“Most people don’t realize how much work it takes” Pro character artist on getting hired

A discussion with Senior Character artist, Daniel Orive, from Riot Games (Artstation: https://www.artstation.com/danielorive). We talk about the work ethic of artists and what’s required to get a job in the industry.

Chapter marks:
3:20 Are some artists just “gifted”?
6:38 Why some artists don’t improve
15:50 Work culture at Riot Games
18:40 How to get out of art slumps
23:04 Seeking motivation
27:05 Is it better to focus on one art style, or many?
34:00 The value of feedback
39:47 Recommended online resources
45:00 Daniel’s experience in art school
51:42 How hardcore practice led to a job in one year
56:15 When to listen or ignore feedback
1:00:10 Is art school worth it?
1:04:14 Identifying scam schools
1:08:30 Can technology replace artists jobs?
1:11:33 Advice for 18yr olds today?

Links mentioned in the video:

Follow Daniel Orive:
Instagram: https://www.instagram.com/danielorive_art/
Facebook: http://www.facebook.com/daniel.orive
ArtStation: https://www.artstation.com/danielorive


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Instagram: http://instagram.com/andrewpprice
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ArtStation: http://artstation.com/artist/andrewprice

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44 thoughts on ““Most people don’t realize how much work it takes” Pro character artist on getting hired

  1. Andrew. Thank you. Thank you for getting this on the net. Thank you for talking to all this great people. Thank you really bro. I am infinitely grateful and if I ever "make it" I'll be sure to let you know how much influence you and your videos had.

  2. Wow… I know this video is 6 months old, but damn this hit home for me. As an inspiring 3D Environment artist, I feel I'm good but not amazing yet and procrastinating on my stuff doesn't help. I shed a tear listening and watching this interview cause I can fuckin relate soo much, so thank you dude for interviewing this guy. I NEED TO STEP UP MY 3D GAME or else i'ma fail, my son depends on me and acting this way "oh ima do it later or tomorrow" is killing me, but I know I'll change it around!

  3. Teacher, thanks for the videos, they are very inspiring, I like interviews with professional artists, I love them, I'm learning
    in a self-taught way, I studied graphic design but for lack of money I could not finish, and i am have 25 yo, you know some artist who has succeeded and who has learned in a self-taught way, thanks, and greetings from Colombia,
    huy sorry, I wrote this before seeing the full interview, this man is my hero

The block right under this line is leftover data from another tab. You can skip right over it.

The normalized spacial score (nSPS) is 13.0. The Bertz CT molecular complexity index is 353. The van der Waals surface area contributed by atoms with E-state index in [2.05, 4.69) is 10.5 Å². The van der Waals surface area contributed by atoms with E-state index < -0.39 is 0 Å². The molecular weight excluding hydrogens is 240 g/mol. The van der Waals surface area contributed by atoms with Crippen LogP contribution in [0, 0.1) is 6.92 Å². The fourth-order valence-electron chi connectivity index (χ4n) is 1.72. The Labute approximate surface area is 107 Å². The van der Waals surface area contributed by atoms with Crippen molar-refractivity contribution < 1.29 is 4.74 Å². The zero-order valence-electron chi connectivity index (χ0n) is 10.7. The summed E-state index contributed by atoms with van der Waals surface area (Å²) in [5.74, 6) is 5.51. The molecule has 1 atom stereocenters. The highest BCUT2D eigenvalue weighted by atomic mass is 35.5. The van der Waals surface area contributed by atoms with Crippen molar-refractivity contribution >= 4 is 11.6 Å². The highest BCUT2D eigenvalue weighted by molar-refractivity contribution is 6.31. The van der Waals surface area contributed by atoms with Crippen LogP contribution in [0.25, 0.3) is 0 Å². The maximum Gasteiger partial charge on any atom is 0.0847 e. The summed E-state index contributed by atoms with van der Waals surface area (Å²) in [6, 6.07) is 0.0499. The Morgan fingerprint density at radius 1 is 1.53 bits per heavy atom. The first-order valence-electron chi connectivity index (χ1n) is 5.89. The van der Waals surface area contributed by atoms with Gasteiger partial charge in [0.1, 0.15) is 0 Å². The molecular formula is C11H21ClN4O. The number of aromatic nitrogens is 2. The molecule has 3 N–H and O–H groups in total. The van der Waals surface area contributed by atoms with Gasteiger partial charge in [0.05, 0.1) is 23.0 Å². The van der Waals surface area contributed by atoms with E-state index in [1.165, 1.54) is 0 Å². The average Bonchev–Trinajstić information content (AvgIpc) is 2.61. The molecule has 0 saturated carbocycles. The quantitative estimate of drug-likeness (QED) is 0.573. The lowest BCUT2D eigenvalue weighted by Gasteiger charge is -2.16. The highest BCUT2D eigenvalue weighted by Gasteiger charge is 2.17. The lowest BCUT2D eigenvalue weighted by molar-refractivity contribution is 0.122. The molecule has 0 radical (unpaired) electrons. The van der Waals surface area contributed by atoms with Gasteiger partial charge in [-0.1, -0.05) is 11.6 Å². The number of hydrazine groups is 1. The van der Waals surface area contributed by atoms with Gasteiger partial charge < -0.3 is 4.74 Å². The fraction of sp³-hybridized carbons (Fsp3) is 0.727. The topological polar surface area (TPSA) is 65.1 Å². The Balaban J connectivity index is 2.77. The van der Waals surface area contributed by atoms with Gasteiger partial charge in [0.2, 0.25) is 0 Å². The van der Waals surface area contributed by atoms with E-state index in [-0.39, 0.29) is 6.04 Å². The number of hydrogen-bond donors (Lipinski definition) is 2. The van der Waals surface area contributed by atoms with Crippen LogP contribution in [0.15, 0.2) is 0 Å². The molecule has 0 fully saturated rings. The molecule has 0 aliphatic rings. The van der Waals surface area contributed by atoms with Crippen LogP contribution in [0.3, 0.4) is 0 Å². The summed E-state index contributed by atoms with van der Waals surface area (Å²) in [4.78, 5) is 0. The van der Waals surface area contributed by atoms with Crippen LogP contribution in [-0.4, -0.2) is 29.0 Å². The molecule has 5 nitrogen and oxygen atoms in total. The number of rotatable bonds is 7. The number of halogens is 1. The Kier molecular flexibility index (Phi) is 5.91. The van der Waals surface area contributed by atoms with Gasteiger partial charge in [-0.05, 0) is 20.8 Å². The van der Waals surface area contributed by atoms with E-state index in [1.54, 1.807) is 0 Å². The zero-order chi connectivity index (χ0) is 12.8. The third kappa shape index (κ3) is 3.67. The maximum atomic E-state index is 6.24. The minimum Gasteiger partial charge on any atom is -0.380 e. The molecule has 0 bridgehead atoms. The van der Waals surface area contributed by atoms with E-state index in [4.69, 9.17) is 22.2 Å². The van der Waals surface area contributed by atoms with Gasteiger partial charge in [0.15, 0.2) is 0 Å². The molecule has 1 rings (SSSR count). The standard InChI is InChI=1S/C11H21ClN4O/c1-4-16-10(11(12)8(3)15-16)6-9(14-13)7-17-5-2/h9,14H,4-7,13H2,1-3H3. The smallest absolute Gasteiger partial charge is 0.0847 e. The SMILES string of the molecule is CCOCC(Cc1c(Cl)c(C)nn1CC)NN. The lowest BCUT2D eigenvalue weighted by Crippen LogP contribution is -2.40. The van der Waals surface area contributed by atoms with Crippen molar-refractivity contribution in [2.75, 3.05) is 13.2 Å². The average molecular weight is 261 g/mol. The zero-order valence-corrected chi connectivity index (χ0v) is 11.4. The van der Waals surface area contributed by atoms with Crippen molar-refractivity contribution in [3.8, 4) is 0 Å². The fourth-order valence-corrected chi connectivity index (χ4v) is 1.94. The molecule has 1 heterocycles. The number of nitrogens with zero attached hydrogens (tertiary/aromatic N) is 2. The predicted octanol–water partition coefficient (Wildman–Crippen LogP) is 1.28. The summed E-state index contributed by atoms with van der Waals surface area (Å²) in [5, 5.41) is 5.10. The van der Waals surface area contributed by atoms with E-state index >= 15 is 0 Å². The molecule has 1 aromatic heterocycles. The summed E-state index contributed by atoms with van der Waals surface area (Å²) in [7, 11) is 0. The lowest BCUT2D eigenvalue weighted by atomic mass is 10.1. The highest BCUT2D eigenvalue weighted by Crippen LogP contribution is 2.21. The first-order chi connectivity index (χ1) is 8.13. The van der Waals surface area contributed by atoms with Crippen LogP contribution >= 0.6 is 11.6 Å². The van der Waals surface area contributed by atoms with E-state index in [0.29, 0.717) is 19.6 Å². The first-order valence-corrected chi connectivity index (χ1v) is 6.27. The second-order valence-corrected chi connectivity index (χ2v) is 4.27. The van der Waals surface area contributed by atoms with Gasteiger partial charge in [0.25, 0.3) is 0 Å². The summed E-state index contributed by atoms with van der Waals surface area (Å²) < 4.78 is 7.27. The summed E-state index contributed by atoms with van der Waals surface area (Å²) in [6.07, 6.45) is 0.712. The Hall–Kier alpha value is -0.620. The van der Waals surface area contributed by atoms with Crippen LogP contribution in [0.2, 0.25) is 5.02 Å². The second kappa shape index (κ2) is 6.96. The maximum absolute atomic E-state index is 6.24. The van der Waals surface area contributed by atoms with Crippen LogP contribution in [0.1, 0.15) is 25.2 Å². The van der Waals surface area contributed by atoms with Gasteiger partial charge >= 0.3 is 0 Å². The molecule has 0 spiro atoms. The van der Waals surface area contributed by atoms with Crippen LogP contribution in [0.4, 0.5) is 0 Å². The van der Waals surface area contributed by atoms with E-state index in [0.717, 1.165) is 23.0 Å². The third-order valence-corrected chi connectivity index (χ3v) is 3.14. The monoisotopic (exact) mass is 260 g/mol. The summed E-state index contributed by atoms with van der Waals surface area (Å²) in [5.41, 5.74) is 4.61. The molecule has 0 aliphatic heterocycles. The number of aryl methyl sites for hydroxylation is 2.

4. This was a great interview but one thing bothers me here and it's something I've heard many, many times from professional artists. "Don't rush it, enjoy the long journey". I mean yeah, if you're doing art as a hobby then great. But if you want a job? If Mr. Orive followed his own advice would he be sitting in that chair and giving this interview? Or would he still be struggling to improve and get his foot in the door. It seems to me that if you actually want to work in this industry you NEED to work yourself half to death just to get that first job. If you're not suffering and on the verge of burning out, you're not pushing hard enough. So many of these pros talk about how the hours they spent grinding away in the beginning but after they make it they suddenly seem to have a change of heart. Orive is where is he is today because of the "mistakes" he made. That's why it took him 1 year to improve and not 5-10 years. It's easy to look back and think "oh man I was rushing things too much" when you're already a professional paid artist.

    His advice about taking on huge projects with lofty goals in order to improve quickly is very true. I don't think I've ever really improved by doing those tiny drills you see in beginner tutorials. It's usually the overly ambitious projects that make you go out of your comfort zone and really push yourself.

  5. i've been working as an animator for almost 3 years, always keep learning and never slow down, because when you do. someone will catch up. keep working on your reel non stop, do not stop because when your out of work you have only yourself to blame. being in VFX is very completive

  6. He said he joined the industry late in the game, 25 years old. So my question is do you think at the age 29 is already too late? I've been sculpting traditionally since childhood, but never professionally. I've decided to step it up, but with the industry constantly changing and the amount of hard work it requires (especially next to a normal day job) is there any chance to breaktrough? With Social Media and Internet I feel there is hope, but on the other hand the competition is stronger than ever…

  7. I'm a Struggling 3D Artist. I put a lot of Time and Energy in building Showreels or Portfolios. Although I consider my work to be of Industry-Standard Level, I haven't been given any opportunity so far… Is there any advice someone could give me to succeed in getting a Job or even an Industry placement (I'll be fine with that)… By the Way, I found this video very useful. Thanks!

  8. If you are a student, stay away! Everyone knows that VFX houses are proverbial cheap prostitutes. They bid the lowest for the dirtiest job. Solution? Construct your contracts based on the Box Office pie at the final end.

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